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Schuler family hopes no alcohol, drugs will be found in test

Diane and Daniel Schuler (Undated)

Diane and Daniel Schuler (Undated) Credit: Handout / File

The family of Diane Schuler is awaiting new toxicology test results it hopes will show the West Babylon mother was not drunk and high when she drove the wrong way on an upstate parkway last summer, killing eight, including herself.

Samples of Schuler's blood and other fluids were turned over in February to NMS Labs, a state-certified firm, said Dr. Millard Hyland, Westchester's chief medical examiner. Hyland's office conducted the tests showing Schuler's blood-alcohol level at 0.19 and "high levels" of the psychoactive substance in marijuana in her system.

The July 26 crash on the southbound Taconic State Parkway in Mount Pleasant sparked national headlines and helped spur state legislation making it a felony to drive drunk with children in a vehicle. Killed were Schuler, 36, her 2-year-old daughter, her three young nieces and three Yonkers men in a sport utility vehicle struck head-on by Schuler's minivan.

Schuler's husband, Daniel, has vowed to clear his wife's name, saying she was too good a mother to drive impaired.

Thomas Ruskin of CMP Group, the private investigative firm hired by Daniel Schuler, said Tuesday the lab is retesting for alcohol and drugs, but also ensuring there wasn't a lab mix-up. The samples are being tested against DNA obtained from Diane's toothbrush and undergoing additional tests about which Ruskin would not elaborate.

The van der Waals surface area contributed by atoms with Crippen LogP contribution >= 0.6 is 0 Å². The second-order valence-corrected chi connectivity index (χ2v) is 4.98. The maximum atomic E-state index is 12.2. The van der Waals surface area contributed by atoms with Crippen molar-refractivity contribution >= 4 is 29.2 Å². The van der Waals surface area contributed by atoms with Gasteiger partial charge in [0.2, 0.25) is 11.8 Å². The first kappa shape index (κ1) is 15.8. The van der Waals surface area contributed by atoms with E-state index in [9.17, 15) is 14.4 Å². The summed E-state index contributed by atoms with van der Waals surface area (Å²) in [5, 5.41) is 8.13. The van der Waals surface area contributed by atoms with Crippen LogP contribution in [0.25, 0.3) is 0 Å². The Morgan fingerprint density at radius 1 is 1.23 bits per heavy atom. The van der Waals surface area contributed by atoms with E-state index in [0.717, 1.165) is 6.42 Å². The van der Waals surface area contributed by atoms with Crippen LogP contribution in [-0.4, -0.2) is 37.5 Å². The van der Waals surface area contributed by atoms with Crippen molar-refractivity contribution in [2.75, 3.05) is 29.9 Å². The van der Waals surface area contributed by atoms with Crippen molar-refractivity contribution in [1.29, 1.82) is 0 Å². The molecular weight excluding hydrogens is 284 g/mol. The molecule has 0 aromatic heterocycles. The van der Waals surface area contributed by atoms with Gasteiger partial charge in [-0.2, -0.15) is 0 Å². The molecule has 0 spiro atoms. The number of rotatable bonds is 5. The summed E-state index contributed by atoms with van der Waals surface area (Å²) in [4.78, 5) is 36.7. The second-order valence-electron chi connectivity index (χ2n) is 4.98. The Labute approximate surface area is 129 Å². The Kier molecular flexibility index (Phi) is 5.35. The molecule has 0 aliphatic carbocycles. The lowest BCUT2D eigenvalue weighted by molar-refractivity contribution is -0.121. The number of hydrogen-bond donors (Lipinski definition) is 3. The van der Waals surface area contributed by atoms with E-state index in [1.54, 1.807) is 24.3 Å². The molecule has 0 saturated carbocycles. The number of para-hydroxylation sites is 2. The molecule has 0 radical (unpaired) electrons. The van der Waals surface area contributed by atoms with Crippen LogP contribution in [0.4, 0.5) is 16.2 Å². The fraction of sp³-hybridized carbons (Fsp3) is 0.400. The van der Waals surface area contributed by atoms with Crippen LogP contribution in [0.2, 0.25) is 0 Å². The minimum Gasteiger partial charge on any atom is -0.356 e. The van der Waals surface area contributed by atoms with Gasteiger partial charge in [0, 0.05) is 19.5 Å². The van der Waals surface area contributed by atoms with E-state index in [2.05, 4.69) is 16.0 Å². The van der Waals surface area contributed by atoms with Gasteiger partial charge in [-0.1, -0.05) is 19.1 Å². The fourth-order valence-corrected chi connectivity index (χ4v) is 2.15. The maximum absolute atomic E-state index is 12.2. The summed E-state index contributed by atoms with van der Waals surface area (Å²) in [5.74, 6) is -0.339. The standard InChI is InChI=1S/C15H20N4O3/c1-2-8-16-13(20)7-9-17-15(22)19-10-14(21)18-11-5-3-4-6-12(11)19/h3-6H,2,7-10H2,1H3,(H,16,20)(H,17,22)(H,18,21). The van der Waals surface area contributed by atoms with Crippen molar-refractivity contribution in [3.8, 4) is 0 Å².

Results are due "in a short period of time," Ruskin said. "We are being methodical."

Hyland said Schuler's family waited long enough to retest the samples to ensure the new results will differ. The samples degrade over time, he said.

"There will be a reduction in all the drug results," Hyland said in an interview.

Ruskin said the tests were not conducted right away because the Schuler family had to raise money. Such tests could cost $10,000, experts said.

Toxicology experts had differing views about the new tests. Dr. Elliot Gross, a former New York City chief medical examiner, said, "I would think there won't be substantial differences, if the samples were properly stored."

But Bruce Goldberger, professor of toxicology at the University of Florida College of Medicine, said marijuana levels fall over time even in well-preserved samples. "I wouldn't expect the results to be the same," he said.

NMS Labs declined to comment.

Irving Anolik, a spokesman for the family of Yonkers crash victims, father and son Michael and Guy Bastardi, said of the new tests: "I don't anticipate any different diagnosis." The Bastardis are suing Diane Schuler's estate and her brother, Warren Hance, who owned the minivan Schuler was driving.

After the test are completed, the Schulers will make a decision about exhuming Diane's body for a new autopsy, Ruskin said. But, asked about an exhumation Tuesday, Daniel Schuler's attorney, Dominic Barbara of Garden City, said: "That's one of the things that's going to be happening real soon." He declined to elaborate.


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